primary school outcast

(11 Posts)
OutwiththeOutCrowd Fri 12-Jul-13 12:53:34

I am currently writing a formal letter to the head teacher giving reasons for having removed DS from school after a long period of bullying (social exclusion).

The problem is that I am finding it difficult to 'power' myself through the process of letter writing.

I feel weary and uncertain.

Deep down, I do not think DS deserved to be treated as he was, but there is a also a small voice inside me telling me it was unrealistic to wish for more, given that the majority of his class treated him as if he was invisible (so it must be the fault of DS?) Worryingly, his teacher this year also didn't warm to him. (She seems to prefer more assertive, confident children.)

Is there anyone out there who can help me muster sufficient righteous indignation to complete my letter?

I am a gentle soul and find getting sad so much easier than getting mad!

NeoMaxiZoomDweebie Fri 12-Jul-13 13:10:23

If you feel up to giving more information, I will help....when did it begin and how long has it been going on? when did you remove DS? Are you going to home educate?

Ablababla Fri 12-Jul-13 13:19:46

That sound sad for your DS but he obviously has a lovely mum on his side which counts for a lot.

OutwiththeOutCrowd Fri 12-Jul-13 13:27:44

Thank you so much for your replies. I have not posted on Mumsnet before so getting responses seems quite magical - like getting a response to a message in a bottle!

To add a few more details.

My lovely DS is in year 6, so removing him was more a point of principle
than something which will have a big impact practically speaking. We are near the end of term.

The bullying has been going on for around four years, really since he started the school. I know, I know! Far too long. I'm just not a natural complainer.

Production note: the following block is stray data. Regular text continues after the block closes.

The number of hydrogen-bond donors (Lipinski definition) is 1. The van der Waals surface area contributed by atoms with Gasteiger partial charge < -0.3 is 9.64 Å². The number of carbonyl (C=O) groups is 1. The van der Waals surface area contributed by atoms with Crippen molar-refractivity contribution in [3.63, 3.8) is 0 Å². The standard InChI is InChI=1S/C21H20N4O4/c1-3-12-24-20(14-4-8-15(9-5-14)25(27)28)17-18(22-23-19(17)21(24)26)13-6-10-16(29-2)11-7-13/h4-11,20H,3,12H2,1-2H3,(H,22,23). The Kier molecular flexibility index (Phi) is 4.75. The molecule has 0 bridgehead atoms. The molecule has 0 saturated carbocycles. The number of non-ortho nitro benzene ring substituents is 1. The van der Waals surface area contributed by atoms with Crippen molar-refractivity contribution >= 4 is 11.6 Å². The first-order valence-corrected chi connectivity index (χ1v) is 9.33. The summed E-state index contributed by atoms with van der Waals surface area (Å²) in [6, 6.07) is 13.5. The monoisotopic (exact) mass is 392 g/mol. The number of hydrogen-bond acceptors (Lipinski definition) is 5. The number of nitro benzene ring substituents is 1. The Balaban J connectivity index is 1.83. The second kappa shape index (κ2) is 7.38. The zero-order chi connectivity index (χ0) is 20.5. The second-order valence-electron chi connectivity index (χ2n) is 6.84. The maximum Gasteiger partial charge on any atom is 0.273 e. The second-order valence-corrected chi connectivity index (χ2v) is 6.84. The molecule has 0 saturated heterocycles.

OutwiththeOutCrowd Fri 12-Jul-13 13:37:27

The teacher this year has more or less denied there is a problem but at the same time has presided over class discussions which involve all the children in one big group talking, with DS plus one other outcast sitting to one side not participating because they don't feel welcome in the main group.

Labro Fri 12-Jul-13 18:12:51

Im your current position I would write it as expressing your disappointment and sadness at the situation ie 'I regret to inform you that I have been forced to remove ds from x school because .....

OutwiththeOutCrowd Fri 12-Jul-13 20:37:23

Labro, thank you for an excellent beginning for my letter! That certainly helps counter my writer's block - I appreciate you taking the time to respond.

ll31 Thu 25-Jul-13 16:11:07

Have you not contacted school before? I find it v sad for your ds that you don't feel angry at his treatment and seem to feel it's his own fault.
I'd be v factual in letter,would send it to governor's,local authority too

OutwiththeOutCrowd Fri 26-Jul-13 15:12:49

Thanks for your input. I take your point. The situation is that I have felt rather browbeaten by DS's teacher who has always thought the behaviour of the other boys in the class perfectly acceptable. She did not really ever have any sympathy for DS and felt it was up to him to keep approaching the other boys seeking friendship, even although they have rebuffed him many, many times. Her position was that those boys were 'just really good friends" and "have bonded very well" but did not mean anything bad by excluding DS.